Said Jesus' story was embellished and "mythicized" by
      many semi-fiction writers. A descent into Hell, a bodily resurrection
      and ascension stories were promulgated to compete with the
      Caesar myths. Said stories were so popular that they
      grew into a religion known today as Catholicism/Christianity
      and featuring dark-age, daily wine to blood and bread to body rituals
      called the eucharistic sacrifice of the non-atoning Jesus.

      (references used are available upon request)

      September 7, 2012 at 12:19 am |
    • du7575

      In other words, exactly what I said.

      September 7, 2012 at 11:46 am |
  7. Thomas Murray

    Atheists bring zero redeeming qualities to politics. They oppose the spiritual fulfillment and moral codes of the traditions that built human civilization. Until they come to the table with something more than the binary argument that God=Bad, they will remain on the outside looking in. They must really like being lonely.

    September 7, 2012 at 12:16 am |
    • Reality

      The wishful thinking done by five scribes approximately 2000 years ago continued the embellishment and fiction tradition of the Jewish scribes. The locals paid for a good story of myth and imminent second coming. There was no money in the truth but now we know the truth and it boils down to two simple statements, Do No Harm and Love Thy Neighbor as yourself.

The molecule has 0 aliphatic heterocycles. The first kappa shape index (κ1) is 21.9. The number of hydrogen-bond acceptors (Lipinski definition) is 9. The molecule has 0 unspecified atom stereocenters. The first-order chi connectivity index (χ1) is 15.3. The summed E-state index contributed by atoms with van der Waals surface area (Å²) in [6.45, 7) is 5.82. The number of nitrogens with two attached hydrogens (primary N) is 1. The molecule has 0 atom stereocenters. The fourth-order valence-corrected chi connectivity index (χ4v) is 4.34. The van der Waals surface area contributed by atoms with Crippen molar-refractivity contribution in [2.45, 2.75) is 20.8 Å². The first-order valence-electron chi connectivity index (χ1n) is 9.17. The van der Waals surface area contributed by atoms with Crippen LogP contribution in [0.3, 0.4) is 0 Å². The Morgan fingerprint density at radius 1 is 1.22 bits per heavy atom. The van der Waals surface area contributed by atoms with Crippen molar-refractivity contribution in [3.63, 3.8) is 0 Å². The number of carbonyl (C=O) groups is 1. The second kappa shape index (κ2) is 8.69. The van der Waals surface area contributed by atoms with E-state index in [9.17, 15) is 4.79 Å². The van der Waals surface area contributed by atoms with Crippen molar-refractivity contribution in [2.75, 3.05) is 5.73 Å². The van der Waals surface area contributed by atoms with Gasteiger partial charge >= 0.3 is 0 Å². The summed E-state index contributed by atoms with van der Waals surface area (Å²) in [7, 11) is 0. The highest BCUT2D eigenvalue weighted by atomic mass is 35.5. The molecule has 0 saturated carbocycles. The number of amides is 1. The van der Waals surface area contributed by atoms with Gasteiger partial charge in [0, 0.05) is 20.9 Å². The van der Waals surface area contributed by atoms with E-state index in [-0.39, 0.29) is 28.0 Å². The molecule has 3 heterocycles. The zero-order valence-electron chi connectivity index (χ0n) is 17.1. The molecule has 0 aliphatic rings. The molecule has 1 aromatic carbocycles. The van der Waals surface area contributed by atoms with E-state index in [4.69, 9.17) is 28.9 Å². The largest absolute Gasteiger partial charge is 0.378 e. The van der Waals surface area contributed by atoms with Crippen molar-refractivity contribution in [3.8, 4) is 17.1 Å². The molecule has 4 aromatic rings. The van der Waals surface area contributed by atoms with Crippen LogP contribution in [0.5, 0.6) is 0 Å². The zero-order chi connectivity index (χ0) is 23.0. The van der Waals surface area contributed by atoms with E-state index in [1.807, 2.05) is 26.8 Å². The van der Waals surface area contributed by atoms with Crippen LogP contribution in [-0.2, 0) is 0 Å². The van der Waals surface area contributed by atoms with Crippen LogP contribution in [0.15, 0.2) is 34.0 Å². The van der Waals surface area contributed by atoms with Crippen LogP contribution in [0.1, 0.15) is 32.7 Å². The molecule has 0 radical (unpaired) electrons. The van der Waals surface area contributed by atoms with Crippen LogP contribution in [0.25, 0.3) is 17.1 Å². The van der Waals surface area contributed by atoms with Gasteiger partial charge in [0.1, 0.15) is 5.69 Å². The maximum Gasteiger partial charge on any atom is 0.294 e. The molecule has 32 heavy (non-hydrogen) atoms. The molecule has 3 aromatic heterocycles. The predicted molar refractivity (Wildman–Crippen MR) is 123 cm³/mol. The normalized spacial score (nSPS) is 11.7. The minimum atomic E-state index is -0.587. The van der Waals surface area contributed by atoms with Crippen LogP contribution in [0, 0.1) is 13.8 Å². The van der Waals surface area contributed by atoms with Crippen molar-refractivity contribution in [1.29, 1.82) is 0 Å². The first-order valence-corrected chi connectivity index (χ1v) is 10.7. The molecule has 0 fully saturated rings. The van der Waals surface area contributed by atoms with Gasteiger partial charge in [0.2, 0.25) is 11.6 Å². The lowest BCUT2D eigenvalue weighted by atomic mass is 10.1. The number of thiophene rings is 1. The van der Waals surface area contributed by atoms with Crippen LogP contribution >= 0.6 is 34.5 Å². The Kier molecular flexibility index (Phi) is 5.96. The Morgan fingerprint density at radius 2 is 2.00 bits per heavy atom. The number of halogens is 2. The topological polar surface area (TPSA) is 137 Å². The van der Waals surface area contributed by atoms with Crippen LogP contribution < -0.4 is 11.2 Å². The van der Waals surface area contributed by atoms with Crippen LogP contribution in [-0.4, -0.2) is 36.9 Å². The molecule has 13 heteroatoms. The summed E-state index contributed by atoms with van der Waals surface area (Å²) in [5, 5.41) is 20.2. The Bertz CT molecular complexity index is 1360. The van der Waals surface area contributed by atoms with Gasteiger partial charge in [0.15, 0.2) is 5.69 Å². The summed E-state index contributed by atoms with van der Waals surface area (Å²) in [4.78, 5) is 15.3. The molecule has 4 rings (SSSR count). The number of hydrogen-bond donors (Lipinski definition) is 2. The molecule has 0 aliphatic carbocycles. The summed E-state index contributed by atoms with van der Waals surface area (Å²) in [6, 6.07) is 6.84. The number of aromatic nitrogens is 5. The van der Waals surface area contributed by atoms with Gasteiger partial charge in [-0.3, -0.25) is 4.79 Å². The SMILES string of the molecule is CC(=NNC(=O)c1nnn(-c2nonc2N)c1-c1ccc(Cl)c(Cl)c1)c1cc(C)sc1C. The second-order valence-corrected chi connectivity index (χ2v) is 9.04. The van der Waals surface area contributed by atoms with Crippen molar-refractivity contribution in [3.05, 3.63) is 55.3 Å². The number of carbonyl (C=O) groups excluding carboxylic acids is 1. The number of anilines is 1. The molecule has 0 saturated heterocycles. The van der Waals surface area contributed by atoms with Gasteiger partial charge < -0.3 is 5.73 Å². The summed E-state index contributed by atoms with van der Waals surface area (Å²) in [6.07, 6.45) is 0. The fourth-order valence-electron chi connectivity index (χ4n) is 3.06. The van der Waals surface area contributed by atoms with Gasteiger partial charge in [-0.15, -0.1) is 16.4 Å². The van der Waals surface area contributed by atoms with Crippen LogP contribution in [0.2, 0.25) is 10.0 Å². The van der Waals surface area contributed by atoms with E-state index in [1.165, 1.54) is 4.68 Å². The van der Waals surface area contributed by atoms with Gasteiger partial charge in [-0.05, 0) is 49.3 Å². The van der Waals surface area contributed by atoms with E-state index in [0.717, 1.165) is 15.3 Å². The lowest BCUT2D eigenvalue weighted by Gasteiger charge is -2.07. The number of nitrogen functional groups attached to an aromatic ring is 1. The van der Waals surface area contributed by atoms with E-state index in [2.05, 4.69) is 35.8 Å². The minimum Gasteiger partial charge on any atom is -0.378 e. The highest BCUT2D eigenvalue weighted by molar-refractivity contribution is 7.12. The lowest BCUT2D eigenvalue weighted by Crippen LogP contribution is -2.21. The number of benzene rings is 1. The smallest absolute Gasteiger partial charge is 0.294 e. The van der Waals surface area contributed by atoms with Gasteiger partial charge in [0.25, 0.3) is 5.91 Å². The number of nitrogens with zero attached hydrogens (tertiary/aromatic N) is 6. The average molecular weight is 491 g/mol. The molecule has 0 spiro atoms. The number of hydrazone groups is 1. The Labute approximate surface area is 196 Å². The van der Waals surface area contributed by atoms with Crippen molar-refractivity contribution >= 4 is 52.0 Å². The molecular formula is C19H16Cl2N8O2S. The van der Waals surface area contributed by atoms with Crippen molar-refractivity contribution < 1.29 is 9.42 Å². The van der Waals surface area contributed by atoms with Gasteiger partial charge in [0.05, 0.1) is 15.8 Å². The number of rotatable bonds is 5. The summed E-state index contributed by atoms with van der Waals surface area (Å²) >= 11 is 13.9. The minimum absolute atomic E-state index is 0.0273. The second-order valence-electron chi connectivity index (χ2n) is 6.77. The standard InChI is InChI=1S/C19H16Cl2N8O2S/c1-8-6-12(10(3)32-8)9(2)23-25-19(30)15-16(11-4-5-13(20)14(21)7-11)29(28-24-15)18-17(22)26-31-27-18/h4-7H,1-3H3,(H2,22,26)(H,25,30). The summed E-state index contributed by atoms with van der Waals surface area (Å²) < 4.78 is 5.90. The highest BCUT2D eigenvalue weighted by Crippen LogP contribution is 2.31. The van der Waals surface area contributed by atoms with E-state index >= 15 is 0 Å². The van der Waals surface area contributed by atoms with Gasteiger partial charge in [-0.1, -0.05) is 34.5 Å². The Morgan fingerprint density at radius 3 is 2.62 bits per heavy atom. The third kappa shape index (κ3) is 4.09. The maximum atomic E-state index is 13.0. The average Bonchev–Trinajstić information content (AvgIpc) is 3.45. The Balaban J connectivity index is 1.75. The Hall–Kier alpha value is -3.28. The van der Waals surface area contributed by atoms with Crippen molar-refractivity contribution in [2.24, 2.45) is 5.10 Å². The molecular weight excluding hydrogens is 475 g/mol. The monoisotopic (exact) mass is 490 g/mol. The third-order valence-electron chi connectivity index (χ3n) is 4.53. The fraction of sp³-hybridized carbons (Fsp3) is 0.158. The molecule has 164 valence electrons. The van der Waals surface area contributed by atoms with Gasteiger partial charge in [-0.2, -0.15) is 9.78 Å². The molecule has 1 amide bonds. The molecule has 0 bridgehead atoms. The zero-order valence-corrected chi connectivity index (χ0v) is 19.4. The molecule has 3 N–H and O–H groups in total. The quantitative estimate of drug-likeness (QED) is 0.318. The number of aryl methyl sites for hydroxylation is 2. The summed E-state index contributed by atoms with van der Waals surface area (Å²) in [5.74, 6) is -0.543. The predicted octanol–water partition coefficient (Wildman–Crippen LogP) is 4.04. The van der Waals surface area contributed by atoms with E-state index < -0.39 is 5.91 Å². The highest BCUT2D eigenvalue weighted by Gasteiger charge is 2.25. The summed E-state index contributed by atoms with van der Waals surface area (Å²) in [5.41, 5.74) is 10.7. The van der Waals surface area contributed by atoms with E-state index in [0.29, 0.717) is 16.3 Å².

September 7, 2012 at 12:22 am |
    • Paul

      Again...ignorance of what it means to be an atheist. I don't oppose the spiritual fulfillment of individuals and I don't believe that 'God=Bad.' I believe that there is no evidence for God in the same way that there is no evidence for Santa Claus, Zeus or Apollo. Thus, I believe that God does not exist. It's none of my business if you want to achieve spiritual fulfillment by following the questionable moral code of an imaginary being....just don't bring it into politics and try to legislate it for everyone else.

      September 7, 2012 at 12:35 am |
  8. 2357

    God was relieved...until they flip flopped to just fake it all. I can just hear their rationale;
    "Why not use his name in vain, it's not like he's even there. We'll get Gaby to do the pledge, it'll be hilarious"
    Poll mongers, shameless poll mongers.

    September 7, 2012 at 12:14 am |
    • GodFreeNow

      I dub thee, sir trolls-a-lot

      September 7, 2012 at 12:22 am |
  9. Johnny America

    Of course they are left out. Every fringe group of ldiots does not need a place in with the rest. I guess the Republicans could take them. They have the most wackos